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When Felicia Meier, a real estate agent and member of the Adams Morgan-North Dupont Nextdoor, posted to the neighborhood listserv early last week out of frustration, it set off a chain reaction.
“Within the last 6 weeks I’ve been at the P St. and Foggy Bottom Whole Foods to shop. Has anyone else noticed the bare shelves and at times bare poultry sections? Managers have given me different reasons each time,” she typed.
People had posted in the thread more than 50 times within a matter of days, with users complaining about their own experiences with two Whole Foods locations—one on I Street NW in Foggy Bottom and the other on P Street NW in Logan Circle.
“Monday, no spinach, no arugula at all,” wrote a P Street NW shopper.
Another said they couldn’t find garlic on New Year’s Eve: “Have you ever been to a grocery store with no garlic before a holiday HAH!!”
“Yes—I’ve noticed whole shelves empty,” another typed. “Very odd.”
Meier, who doesn’t use Nextdoor often, tells City Paper that she has been to both stores several times and has been unable to find items ranging from lettuce to packs of chicken. She decided to speak up, citing frustration with the lack of transparency concerning the store’s supply issues.
She was surprised at the number of responses to her post.
“Someone said they’d gone on the Tuesday before Thanksgiving and there were no cranberries,” Meier says. “Who has no cranberries?”
It doesn’t matter the time of day or day of the week, Meier says, the stores are rarely stocked. Meier says she’s asked store managers for an explanation and they’ve all told her to reach out to the corporate office. Corporate told Meier they would forward her concerns to store leadership, forming a perfect circle.
City Paper got a similar runaround. The Whole Foods’ corporate office declined to comment on stocking complaints, but did ask for links to the online complaint postings so they could share them with leadership at the stores in question.
Others have been posting their frustrations to other online platforms, including Yelp.
Liz V., who asked to go by her Yelp username for privacy reasons, let it all out in early December. “Rarely can I get through my shopping list without them being out of at least one item. They seem to be constantly re-stocking yet continue to run out of the most basic items, such as onions,” she wrote.
In emails with City Paper, Liz V. says the problem is only getting worse. She attached photos of shelves. Some of them are completely empty and others hold a few packages of rice.
Liz V. has lived near the P Street NW Whole Foods for more than four years and has noticed a decline in stock in the past six months, forcing her to drive to the suburbs to visit alternative Whole Foods grocers.
“It’s such a soul-crushing experience,” she says.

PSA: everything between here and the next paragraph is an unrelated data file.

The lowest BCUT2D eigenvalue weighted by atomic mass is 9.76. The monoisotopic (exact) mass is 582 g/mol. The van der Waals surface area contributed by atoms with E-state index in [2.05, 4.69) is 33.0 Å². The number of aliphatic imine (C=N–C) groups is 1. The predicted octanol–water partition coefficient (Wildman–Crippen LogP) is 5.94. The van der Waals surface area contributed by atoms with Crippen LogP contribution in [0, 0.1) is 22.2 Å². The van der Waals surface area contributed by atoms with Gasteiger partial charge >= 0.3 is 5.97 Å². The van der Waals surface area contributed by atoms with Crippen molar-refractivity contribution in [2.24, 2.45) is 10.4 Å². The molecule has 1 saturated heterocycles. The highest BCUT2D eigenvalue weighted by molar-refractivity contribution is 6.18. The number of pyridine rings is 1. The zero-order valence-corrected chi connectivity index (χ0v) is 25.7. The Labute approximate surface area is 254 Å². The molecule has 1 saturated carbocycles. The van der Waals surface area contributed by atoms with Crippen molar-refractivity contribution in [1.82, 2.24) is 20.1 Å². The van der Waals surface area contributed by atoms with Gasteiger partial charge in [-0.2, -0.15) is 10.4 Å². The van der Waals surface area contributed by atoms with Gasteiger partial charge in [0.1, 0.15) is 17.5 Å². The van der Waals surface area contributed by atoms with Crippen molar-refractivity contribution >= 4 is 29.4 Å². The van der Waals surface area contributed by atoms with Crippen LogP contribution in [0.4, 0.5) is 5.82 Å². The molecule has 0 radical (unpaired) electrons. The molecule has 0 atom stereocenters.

Users on the Nextdoor thread were quick to point fingers at an alleged culprit: Amazon’sJeff Bezos, who purchased Whole Foods for $13.7 billion in 2017.
One user shared that a manager relayed that Whole Foods changed the way it does inventory ever since Amazon purchased the chain, leading to less stock in the back of the store. Another user posted a link to a 2018 Business Insider article outlining Whole Foods’ new “order-to-shelf” system where employees bypass stock rooms and often stock shelves directly from delivery trucks, cutting costs and reducing storage and waste.
“I’m pretty sure you can blame the supply problems on Bezos,” one user said, while another added that they’ve disliked Bezos since the news broke that Whole Foods would cut healthcare benefits for 1,900 part-time employees starting in 2020.
Some users said they turned their back on Whole Foods after Amazon purchased it, opting to shop atSafeway or Trader Joe’s instead. The Safeway in Georgetown has plenty of oregano, one Nextdoor user advised. Another user encouraged others to #abandonamazon.
And while the thread has reawakened animosity toward Bezos—who also owns the Post, possibly two D.C. homes, and is building a new Amazon campus in Crystal City—he may not be solely to blame for the stock of at least one of the Whole Foods locations mentioned, according to some shoppers.
The Foggy Bottom Whole Foods lies within The George Washington University’s campus. While GW students don’t have a dining hall, they do have “dining cash,” which they can use to buy produce at their neighborhood Whole Foods.
Lia DeGroot, a sophomore at GW, confirms that the Whole Foods in Foggy Bottom is often packed with students using their dining plan, although she says she doesn’t believe that students are the sole reason for the stocking concerns. As the metro news editor for the GW Hatchet, DeGroot often receives police reports detailing theft and shoplifting by students at the store, typically involving the hot bar. “But I don’t think it would be enough to cause a dent in their inventory,” she says.
As for the Whole Foods location on P Street NW, Liz V.’s theory is that it’s overrun by workers shopping and packaging groceries for people who shopped from home and are awaiting a grocery delivery. The newish service could be increasing demand, thus putting a strain on the supply side. Liz V. thinks she’ll switch to shopping at Trader Joe’s on 14th Street NW.